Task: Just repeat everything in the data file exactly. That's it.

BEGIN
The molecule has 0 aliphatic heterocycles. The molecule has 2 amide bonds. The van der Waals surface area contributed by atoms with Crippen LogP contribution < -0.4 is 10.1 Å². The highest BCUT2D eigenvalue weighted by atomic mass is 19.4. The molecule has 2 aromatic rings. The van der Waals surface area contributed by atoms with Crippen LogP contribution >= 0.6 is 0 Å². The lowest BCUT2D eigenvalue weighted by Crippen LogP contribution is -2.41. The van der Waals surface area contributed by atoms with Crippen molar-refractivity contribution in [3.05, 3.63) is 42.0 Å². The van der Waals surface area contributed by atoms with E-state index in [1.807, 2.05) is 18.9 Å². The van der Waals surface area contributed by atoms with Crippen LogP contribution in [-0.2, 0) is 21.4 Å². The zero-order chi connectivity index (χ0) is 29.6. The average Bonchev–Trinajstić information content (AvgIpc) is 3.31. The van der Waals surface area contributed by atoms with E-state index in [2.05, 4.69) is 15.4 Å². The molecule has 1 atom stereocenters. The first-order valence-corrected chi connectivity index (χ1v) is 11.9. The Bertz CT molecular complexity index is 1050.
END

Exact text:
The molecule has 0 aliphatic heterocycles. The molecule has 2 amide bonds. The van der Waals surface area contributed by atoms with Crippen LogP contribution < -0.4 is 10.1 Å². The highest BCUT2D eigenvalue weighted by atomic mass is 19.4. The molecule has 2 aromatic rings. The van der Waals surface area contributed by atoms with Crippen LogP contribution >= 0.6 is 0 Å². The lowest BCUT2D eigenvalue weighted by Crippen LogP contribution is -2.41. The van der Waals surface area contributed by atoms with Crippen molar-refractivity contribution in [3.05, 3.63) is 42.0 Å². The van der Waals surface area contributed by atoms with E-state index in [1.807, 2.05) is 18.9 Å². The van der Waals surface area contributed by atoms with Crippen LogP contribution in [-0.2, 0) is 21.4 Å². The zero-order chi connectivity index (χ0) is 29.6. The average Bonchev–Trinajstić information content (AvgIpc) is 3.31. The van der Waals surface area contributed by atoms with E-state index in [2.05, 4.69) is 15.4 Å². The molecule has 1 atom stereocenters. The first-order valence-corrected chi connectivity index (χ1v) is 11.9. The Bertz CT molecular complexity index is 1050.